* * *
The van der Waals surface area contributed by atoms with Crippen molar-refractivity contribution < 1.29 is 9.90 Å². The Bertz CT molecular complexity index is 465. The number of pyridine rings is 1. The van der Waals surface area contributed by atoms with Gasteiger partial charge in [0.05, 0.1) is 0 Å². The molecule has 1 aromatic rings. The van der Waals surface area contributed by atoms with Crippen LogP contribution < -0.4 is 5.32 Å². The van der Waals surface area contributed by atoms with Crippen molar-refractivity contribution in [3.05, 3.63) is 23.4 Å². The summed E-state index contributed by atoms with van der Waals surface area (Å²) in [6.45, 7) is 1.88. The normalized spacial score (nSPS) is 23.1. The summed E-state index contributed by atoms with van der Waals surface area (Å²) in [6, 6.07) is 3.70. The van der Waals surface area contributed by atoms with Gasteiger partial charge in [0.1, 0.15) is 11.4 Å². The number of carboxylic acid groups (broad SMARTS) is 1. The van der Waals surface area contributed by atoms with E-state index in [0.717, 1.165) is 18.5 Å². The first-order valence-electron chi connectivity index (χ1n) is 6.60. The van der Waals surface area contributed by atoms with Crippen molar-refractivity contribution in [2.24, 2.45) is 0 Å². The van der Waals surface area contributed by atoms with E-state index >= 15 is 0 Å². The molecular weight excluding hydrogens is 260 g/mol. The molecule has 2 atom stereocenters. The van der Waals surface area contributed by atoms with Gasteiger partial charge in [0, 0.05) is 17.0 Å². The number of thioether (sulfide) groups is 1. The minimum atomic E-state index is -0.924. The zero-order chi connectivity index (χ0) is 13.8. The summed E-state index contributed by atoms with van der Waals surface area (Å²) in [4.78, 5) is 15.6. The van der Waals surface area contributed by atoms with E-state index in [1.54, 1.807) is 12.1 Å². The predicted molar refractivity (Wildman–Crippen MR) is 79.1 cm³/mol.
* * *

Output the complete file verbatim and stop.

The van der Waals surface area contributed by atoms with Crippen molar-refractivity contribution < 1.29 is 9.90 Å². The Bertz CT molecular complexity index is 465. The number of pyridine rings is 1. The van der Waals surface area contributed by atoms with Gasteiger partial charge in [0.05, 0.1) is 0 Å². The molecule has 1 aromatic rings. The van der Waals surface area contributed by atoms with Crippen LogP contribution < -0.4 is 5.32 Å². The van der Waals surface area contributed by atoms with Crippen molar-refractivity contribution in [3.05, 3.63) is 23.4 Å². The summed E-state index contributed by atoms with van der Waals surface area (Å²) in [6.45, 7) is 1.88. The normalized spacial score (nSPS) is 23.1. The summed E-state index contributed by atoms with van der Waals surface area (Å²) in [6, 6.07) is 3.70. The van der Waals surface area contributed by atoms with Gasteiger partial charge in [0.1, 0.15) is 11.4 Å². The number of carboxylic acid groups (broad SMARTS) is 1. The van der Waals surface area contributed by atoms with E-state index in [0.717, 1.165) is 18.5 Å². The first-order valence-electron chi connectivity index (χ1n) is 6.60. The van der Waals surface area contributed by atoms with Crippen molar-refractivity contribution in [2.24, 2.45) is 0 Å². The van der Waals surface area contributed by atoms with E-state index >= 15 is 0 Å². The molecular weight excluding hydrogens is 260 g/mol. The molecule has 2 atom stereocenters. The van der Waals surface area contributed by atoms with Gasteiger partial charge in [0, 0.05) is 17.0 Å². The number of thioether (sulfide) groups is 1. The minimum atomic E-state index is -0.924. The zero-order chi connectivity index (χ0) is 13.8. The summed E-state index contributed by atoms with van der Waals surface area (Å²) in [4.78, 5) is 15.6. The van der Waals surface area contributed by atoms with E-state index in [1.54, 1.807) is 12.1 Å². The predicted molar refractivity (Wildman–Crippen MR) is 79.1 cm³/mol.